U.S. Sen. Marco Rubio, R-Fla., a prospective presidential candidate and a member of the Senate Select Committee on Intelligence, said Tuesday that Edward Snowden’s leak of National Security Agency documents “was the most damaging revelation of American secrets in our history.”
But Rubio said after his speech before a full house at the Blanton Museum of Art Auditorium, that he does not disparage the journalists who on Monday won the Pulitzer Prize for public service for their articles based on the documents leaked by Snowden.
“The press does what the press does,” Rubio said. “We have freedom of the press in the United States and I wouldn’t fault those outlets for reporting what they believe is news.”
Rubio delivered a broad foreign policy address as a guest of the Clements Center at the University of Texas and a variety of other sponsoring groups.
At the end of Rubio’s remarks, William Inboden, executive director of the Clements Center, asked Rubio for his assessment of how much damage Snowden had done to America when the former government subcontractor with the National Security Agency released a torrent of secret documents and exposed the NSA’s widespread program of domestic surveillance.
“I can say to you unequivocally that there are Americans whose lives are at risk because of those disclosures,” Rubio said. “I can say to you unequivocally that there are things around the world that make us safer that are in danger because of these revelations, and I would say to you that if this individual truly believed that he saw a wrongdoing, he should have reported it up the chain of the command or — and I’m not saying this would be right — but at a minimum limit his disclosures to the programs he had concerns about.”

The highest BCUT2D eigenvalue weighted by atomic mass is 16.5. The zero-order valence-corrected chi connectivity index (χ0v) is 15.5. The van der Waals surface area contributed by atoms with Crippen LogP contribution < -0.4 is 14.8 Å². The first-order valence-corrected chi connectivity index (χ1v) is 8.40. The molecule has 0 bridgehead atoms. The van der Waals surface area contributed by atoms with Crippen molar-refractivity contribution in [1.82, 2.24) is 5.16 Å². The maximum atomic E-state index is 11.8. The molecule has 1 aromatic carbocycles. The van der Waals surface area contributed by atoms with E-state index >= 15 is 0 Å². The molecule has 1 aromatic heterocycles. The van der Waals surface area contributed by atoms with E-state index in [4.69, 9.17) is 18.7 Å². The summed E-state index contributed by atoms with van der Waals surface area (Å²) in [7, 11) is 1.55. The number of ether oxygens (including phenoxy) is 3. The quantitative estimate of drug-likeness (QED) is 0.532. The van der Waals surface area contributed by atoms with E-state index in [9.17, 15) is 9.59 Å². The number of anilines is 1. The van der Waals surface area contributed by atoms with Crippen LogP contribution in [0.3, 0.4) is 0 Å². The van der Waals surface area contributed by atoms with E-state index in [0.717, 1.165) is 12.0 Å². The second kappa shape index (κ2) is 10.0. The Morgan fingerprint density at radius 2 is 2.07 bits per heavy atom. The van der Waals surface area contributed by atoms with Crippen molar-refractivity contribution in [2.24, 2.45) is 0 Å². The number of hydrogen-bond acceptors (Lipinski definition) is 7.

“Instead,” Rubio said, “it’s been this massive revelation of all sorts of information about the way we operate to keep Americans safe delivered to potential adversaries, both the Russians and potentially the Chinese, done in the most damaging way possible and sprinkled with a bunch of lies, things that are just fundamentally not true, and I’ve heard some American political voices say this, that if you have a cell phone that you’re being monitored. That is categorically false.”
“If I believed that to be true I wouldn’t stand with my arms crossed and say, `Oh, that’s OK, that’s acceptable.’ That is categorically false, that is just not true and to say that is to undermine our ability to gather intelligence,” Rubio said.
Much of Rubio’s speech was devoted to the unprecedented threats posed to America’s security in the 21st century. In the context of his remarks on Snowden, Rubio said, “let there be no doubt, that even as I speak to you today, capable and well-funded elements on this planet are plotting to attack Americans here and around the world.” If that should happen, Rubio said, “the first questions people are going to have is why we didn’t know about it and why we couldn’t have stopped it, and the voices that are trying to undermine these programs are going to have to answer those questions.”
Rubio said he will decide next year whether to seek another term in the Senate or the Republican nomination for president.